2000 Football Draft Bios and Stats
Wide receiver/return specialist Dennis Northcutt
In the previous 100 years of Arizona football, a receiver has never had as productive and spectacular a season as Dennis Northcutt's 1999 campaign. The 5-foot-11, 172 pound senior from Los Angeles set 12 individual school records and helped the offense set several more in 1999. Northcutt ended his career as Arizona's all-time leader in receiving yards (3,252), receptions (223) and all-purpose yards (5,392). His career receptions and yards both rank No. 2 in Pacific-10 Conference history. For his efforts, Northcutt was a consensus All-American at the all-purpose position (1st Team - AP, FBWAA) and was an All-American at wide receiver by the American Football Coaches Association. He also earned second team honors by The Sporting News.
He was a finalist for the Mosi Tatupu Award, given to the nation's top special teams player. The product of Dorsey High School also set season records for receptions (88), receiving yards (1,422), all-purpose yards (2,249) and average gain per play (16.8). His average gain per play also set an NCAA record. Northcutt ended his career with a streak of 42 consecutive games catching a pass, also a Pac-10 record. Northcutt was more than just a valuable receiver. He led the nation with a 18.96 punt return average - also a school record - and took two punts back for touchdowns. Against Texas Christian in the second game of the season, Northcutt caught 10 passes for 257 yards and three touchdowns. His 25.7 yards per catch average set a single game record for a wideout with 10 or more receptions in a game. It was also No. 2 on the single game receiving yardage list at Arizona. He finished the season with eight 100+ yard receiving games, including totals of 257, 139 (Stanford), 140 (Oregon), 121 (USC and UCLA) and 127 (Arizona State). Northcutt was the Wildcats' No. 2 rusher on the season, yardage-wise, with 200 yards on 14 carries. He had an 80 yard touchdown on a reverse against Arizona.
As a team, the Arizona offense set a school and Pac-10 record for total offense with 5,663 yards on the season. They also had six 500+ yard games on the season, including five in a row. Arizona gained an average of 471.9 yards per game during the season, another school record, and good for No. 3 in the nation.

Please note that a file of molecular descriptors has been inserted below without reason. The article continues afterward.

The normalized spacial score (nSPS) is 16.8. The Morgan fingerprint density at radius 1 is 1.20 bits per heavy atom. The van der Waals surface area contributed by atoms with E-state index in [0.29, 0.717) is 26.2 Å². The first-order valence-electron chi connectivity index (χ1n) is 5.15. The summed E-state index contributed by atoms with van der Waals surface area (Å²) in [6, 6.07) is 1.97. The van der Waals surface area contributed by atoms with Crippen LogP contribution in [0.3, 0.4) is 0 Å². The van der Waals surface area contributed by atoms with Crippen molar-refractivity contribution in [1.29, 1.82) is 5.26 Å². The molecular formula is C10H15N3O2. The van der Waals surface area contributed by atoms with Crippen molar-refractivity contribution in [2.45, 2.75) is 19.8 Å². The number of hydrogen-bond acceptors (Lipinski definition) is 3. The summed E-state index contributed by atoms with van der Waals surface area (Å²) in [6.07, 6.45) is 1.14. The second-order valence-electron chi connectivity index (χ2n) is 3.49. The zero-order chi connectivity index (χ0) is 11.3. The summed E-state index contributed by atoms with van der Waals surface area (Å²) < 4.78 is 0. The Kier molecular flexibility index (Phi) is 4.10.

Northcutt's Career Stats
Year G-GS Rec. Yards TDs Rush PR KOR
1996 11-0 8 75 1 5-8-0 0-0 0-0
1997 11-11 58 767 9 6-105-1 1-0 10-230
Insight 1-1 2 19 0 2-25-0 2-6 2-50
1998 12-12 63 922 6 9-69-0 38-437 11-219
Holiday 1-1 4 47 0 1-(-15)-0 3-24 2-37
1999 12-12 88 1,422 8 14-200-1 23-436-2 9-191
Career 36-25 225 3,252 24 37-407-1 67-903-2 34-727
Tailback Trung Canidate
Although he played running back at the Arizona for only three years, Trung Canidate shattered several Arizona career and single season rushing records. As a senior, Canidate earned second team All-America honors by CBS SportsLine, ABC Bowl Championship Series and was a third team selection by Football News and The Associated Press. The 5-foot-11, 199 pound product of Central H.S. in Phoenix set the Arizona career rushing record with 3,824 rushing yards on 604 carries. His yardage eclipsed Ontiwaun Carter's mark of 3,501 from 1991-94, but Canidate had 201 fewer attempts in his career. In 1999, Canidate set the school's single season rushing record, recording 1,602 yards on 253 carries. Canidate closed the season with 10 straight 100-yard rushing games, also a school record. Canidate rushed for over 200 yards twice in 1999, going for 202 against UTEP and 221 against Oregon State. He scored 11 touchdowns during the year, including at least one in the final eight games of the year. Canidate also caught 30 passes for 253 yards and a touchdown during the season and was tied for No. 2 on the team in pass receptions. During his career, Canidate had 18 100-yard rushing games and a 6.3 per carry average. Canidate closed his Wildcats career at No. 4 on the all-purpose yardage chart with 4,378 total yards.
Canidate's Career Stats
Year G-GS Rush Yards TDs Rec Yards TDs
1996 11-0 Special Teams (4 solo tackles, 1 punt block)
1997 8-5 138 804 4 3 24 0
Insight 1-0 24 97 1 0 0 0
1998 11-9 167 1,220 10 9 191 0
Holiday 1-1 22 101 0 0 0 0
1999 12-12 253 1,602 11 30 253 1
Career 44-27 604 3,824 26 42 468 1
Linebacker Marcus Bell